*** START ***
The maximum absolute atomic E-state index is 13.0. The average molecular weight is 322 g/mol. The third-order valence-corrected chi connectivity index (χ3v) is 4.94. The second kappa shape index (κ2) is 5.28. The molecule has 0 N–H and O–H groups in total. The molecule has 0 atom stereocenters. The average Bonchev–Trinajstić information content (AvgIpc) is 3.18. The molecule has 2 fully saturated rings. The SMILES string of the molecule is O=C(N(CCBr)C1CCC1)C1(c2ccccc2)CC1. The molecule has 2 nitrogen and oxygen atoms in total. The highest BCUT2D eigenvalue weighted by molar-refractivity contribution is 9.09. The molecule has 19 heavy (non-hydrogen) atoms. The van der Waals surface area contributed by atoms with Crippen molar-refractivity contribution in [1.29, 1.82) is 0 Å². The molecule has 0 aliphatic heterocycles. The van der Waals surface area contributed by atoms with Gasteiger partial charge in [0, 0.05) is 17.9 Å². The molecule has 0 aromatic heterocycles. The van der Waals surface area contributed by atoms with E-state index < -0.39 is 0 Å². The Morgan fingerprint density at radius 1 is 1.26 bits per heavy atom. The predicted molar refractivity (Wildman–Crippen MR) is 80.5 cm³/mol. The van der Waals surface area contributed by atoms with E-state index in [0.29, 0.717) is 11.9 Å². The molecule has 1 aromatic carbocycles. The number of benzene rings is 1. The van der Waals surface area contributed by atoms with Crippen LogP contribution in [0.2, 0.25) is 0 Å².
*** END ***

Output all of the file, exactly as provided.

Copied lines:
The maximum absolute atomic E-state index is 13.0. The average molecular weight is 322 g/mol. The third-order valence-corrected chi connectivity index (χ3v) is 4.94. The second kappa shape index (κ2) is 5.28. The molecule has 0 N–H and O–H groups in total. The molecule has 0 atom stereocenters. The average Bonchev–Trinajstić information content (AvgIpc) is 3.18. The molecule has 2 fully saturated rings. The SMILES string of the molecule is O=C(N(CCBr)C1CCC1)C1(c2ccccc2)CC1. The molecule has 2 nitrogen and oxygen atoms in total. The highest BCUT2D eigenvalue weighted by molar-refractivity contribution is 9.09. The molecule has 19 heavy (non-hydrogen) atoms. The van der Waals surface area contributed by atoms with Crippen molar-refractivity contribution in [1.29, 1.82) is 0 Å². The molecule has 0 aliphatic heterocycles. The van der Waals surface area contributed by atoms with Gasteiger partial charge in [0, 0.05) is 17.9 Å². The molecule has 0 aromatic heterocycles. The van der Waals surface area contributed by atoms with E-state index < -0.39 is 0 Å². The Morgan fingerprint density at radius 1 is 1.26 bits per heavy atom. The predicted molar refractivity (Wildman–Crippen MR) is 80.5 cm³/mol. The van der Waals surface area contributed by atoms with E-state index in [0.29, 0.717) is 11.9 Å². The molecule has 1 aromatic carbocycles. The number of benzene rings is 1. The van der Waals surface area contributed by atoms with Crippen LogP contribution in [0.2, 0.25) is 0 Å².